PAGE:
Please Contact Professor Colin Glennon for Pre-Law advising. See the “Contact Us” link for contact information.
*General Pre-Law Advice:
Admission to Law School:
The two most important factors determining your admission to law school are your GPA and your score on the LSAT (Law School Admission Test). If you plan to attend law school, you should devote yourself to doing well in your undergraduate course work from the outset. You also will need to prepare diligently for the LSAT. (See LSAT below.)
Preparation is essential to doing well on the LSAT. You should begin by becoming familiar with the instructions for the test and studying the descriptions of the types of questions in the Law School Admission Information Book. This book is available from the Pre-Law Advisor. You should then decide what additional preparation is necessary. Preparation materials are available from the Law School Admission Council. These materials can be ordered through the Law School Admission Information Book or online at www.lsac.org. In addition to the materials available through the Law School Admission Council, you can acquire LSAT preparation manuals from most good bookstores.
After studying these materials, you should take and score several practice tests to determine your strengths and weaknesses. It is important to simulate the actual time constraint in taking the practice tests in order to appreciate the amount of time that you will have to answer individual questions and to complete the test’s writing sample. Additionally, there are commercial preparatory courses available. Although not all students rely on commercial preparatory courses, some students find commercial preparatory courses helpful. Regardless of your preparation strategy, you should plan to take the LSAT approximately one year before you plan to begin matriculation with a law school. The LSAT is administered four times each year. For many students, the June administration of the LSAT is an optimal time to take the LSAT, since many students are not taking course work and can concentrate on preparing for the test.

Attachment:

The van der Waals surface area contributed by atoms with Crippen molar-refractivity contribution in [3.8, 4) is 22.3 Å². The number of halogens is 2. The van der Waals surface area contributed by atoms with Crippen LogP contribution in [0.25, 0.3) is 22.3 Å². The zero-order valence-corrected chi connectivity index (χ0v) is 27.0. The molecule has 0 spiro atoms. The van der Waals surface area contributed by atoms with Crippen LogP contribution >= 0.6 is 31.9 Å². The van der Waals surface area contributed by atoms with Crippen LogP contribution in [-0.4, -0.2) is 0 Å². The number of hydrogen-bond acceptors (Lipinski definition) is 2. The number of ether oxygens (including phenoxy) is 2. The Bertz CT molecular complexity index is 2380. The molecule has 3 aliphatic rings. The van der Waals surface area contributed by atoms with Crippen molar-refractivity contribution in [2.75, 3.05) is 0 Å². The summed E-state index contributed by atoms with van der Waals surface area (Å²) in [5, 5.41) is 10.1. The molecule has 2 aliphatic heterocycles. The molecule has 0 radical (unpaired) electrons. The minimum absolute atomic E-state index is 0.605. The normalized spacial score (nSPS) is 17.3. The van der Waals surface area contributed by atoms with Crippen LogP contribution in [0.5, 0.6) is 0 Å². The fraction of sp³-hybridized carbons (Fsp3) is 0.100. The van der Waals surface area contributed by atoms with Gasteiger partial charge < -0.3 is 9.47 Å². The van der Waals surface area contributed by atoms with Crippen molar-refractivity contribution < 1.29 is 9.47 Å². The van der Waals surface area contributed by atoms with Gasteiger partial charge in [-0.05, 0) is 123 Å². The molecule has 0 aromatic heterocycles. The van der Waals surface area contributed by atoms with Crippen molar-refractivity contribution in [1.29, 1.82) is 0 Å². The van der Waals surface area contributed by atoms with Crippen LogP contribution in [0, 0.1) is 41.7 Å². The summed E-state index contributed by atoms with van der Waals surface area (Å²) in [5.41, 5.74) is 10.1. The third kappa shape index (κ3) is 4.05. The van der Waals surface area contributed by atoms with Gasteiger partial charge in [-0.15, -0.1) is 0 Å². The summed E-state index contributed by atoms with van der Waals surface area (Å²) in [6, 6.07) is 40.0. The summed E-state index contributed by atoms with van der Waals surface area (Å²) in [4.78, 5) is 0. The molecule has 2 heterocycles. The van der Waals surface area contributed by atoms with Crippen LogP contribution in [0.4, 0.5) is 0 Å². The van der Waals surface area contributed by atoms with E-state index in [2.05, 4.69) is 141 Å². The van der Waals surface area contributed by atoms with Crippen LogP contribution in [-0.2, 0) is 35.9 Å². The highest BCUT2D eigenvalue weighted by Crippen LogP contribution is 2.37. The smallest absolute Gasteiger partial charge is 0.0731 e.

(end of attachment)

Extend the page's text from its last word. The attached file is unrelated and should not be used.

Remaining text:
You must register to take the LSAT. You can register on line at www.lsac.org, by phone, or by picking up a hard-copy of the LSAT registration booklet from the Pre-Law Advisor, Professor Kenyon Bunch. It is important to register early to insure that you can select a convenient testing location.
Applying to Law Schools:
To apply to law schools, you will need to register with the Credential Assembly Service (LSDAS). You may register for this service when you register for the LSAT, although this is not required. The LSDAS will compile information—academic and biographical, as well as your LSAT score—that you need to apply to law schools. Application to Law School requires timely completion of the application process. You should create a checklist of the tasks to be completed and the due dates, particularly if you are applying to more than one law school. Be certain to allow persons recommending you for admission to law school sufficient time to complete a recommendation letter. Last minute requests leave a bad impression about eligibility for the study of law.
Choosing a Law School:
The Law School Admission Council recommends that when selecting law schools to which you will apply, you should “dream a little, be realistic and be safe.” That is, you should consider applying to some schools that appear to be nearly out of your grasp, several schools where you appear competitive for admission and some schools where your admission appears nearly certain. You should check the admission profiles of the law schools under consideration to determine your competitiveness at these schools. These profiles consist of grids that indicate the number of applicants with particular LSAT scores and GPAs who were admitted in the most recent admission year. Be aware, however, that law schools consider factors beyond LSAT scores and GPAs in making admission decisions. For additional information about choosing law schools visit the Law School Admission Council website at www.lsac.org.
*The advice above does not guarantee success in preparing for admission to law school. The responsibility for these endeavors rests with each person interested in law school matriculation.